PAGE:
The Southern Ocean is riddled with supercooled stretches of liquid water that are colder than the freezing point.
Seawater generally freezes below –1.85 °C, but the icy waters around Antarctica can remain liquid even below that temperature. The subsurface melting of ice shelves can generate supercooled water, as can sea-ice formation. But the extent of supercooling around Antarctica has been unknown.
Alexander Haumann at Princeton University in New Jersey and his colleagues used data collected from research ships, autonomous floats and sensor-wearing Southern elephant seals (Mirounga leonina) to identify regions of the ocean where supercooling was occurring. They found that up to 5.8% of the analysed water profiles from the Southern Ocean had temperatures below the ocean’s surface freezing point, a far greater prevalence than expected.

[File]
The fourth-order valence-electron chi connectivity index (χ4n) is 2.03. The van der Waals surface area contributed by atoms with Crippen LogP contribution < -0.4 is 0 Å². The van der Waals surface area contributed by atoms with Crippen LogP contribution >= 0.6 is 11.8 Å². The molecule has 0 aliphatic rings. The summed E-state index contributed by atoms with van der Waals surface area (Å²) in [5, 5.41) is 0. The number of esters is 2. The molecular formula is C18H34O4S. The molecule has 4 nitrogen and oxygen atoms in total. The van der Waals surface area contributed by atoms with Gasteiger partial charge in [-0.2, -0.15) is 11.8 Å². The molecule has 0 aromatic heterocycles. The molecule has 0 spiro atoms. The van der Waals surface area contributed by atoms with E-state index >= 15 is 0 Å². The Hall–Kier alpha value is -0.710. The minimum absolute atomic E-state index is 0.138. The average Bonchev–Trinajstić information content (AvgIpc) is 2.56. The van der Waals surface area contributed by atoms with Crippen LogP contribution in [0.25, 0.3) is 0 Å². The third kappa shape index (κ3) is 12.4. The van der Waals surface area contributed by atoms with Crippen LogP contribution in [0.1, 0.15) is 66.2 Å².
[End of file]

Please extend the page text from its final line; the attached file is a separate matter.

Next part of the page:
In almost one-quarter of the profiles that showed supercooling due to sea-ice formation, the ultra-chilly water penetrated into the depths of the ocean. Such supercooled plumes could represent an important pathway for heat loss in the deep ocean that is currently not represented in climate models, the authors say.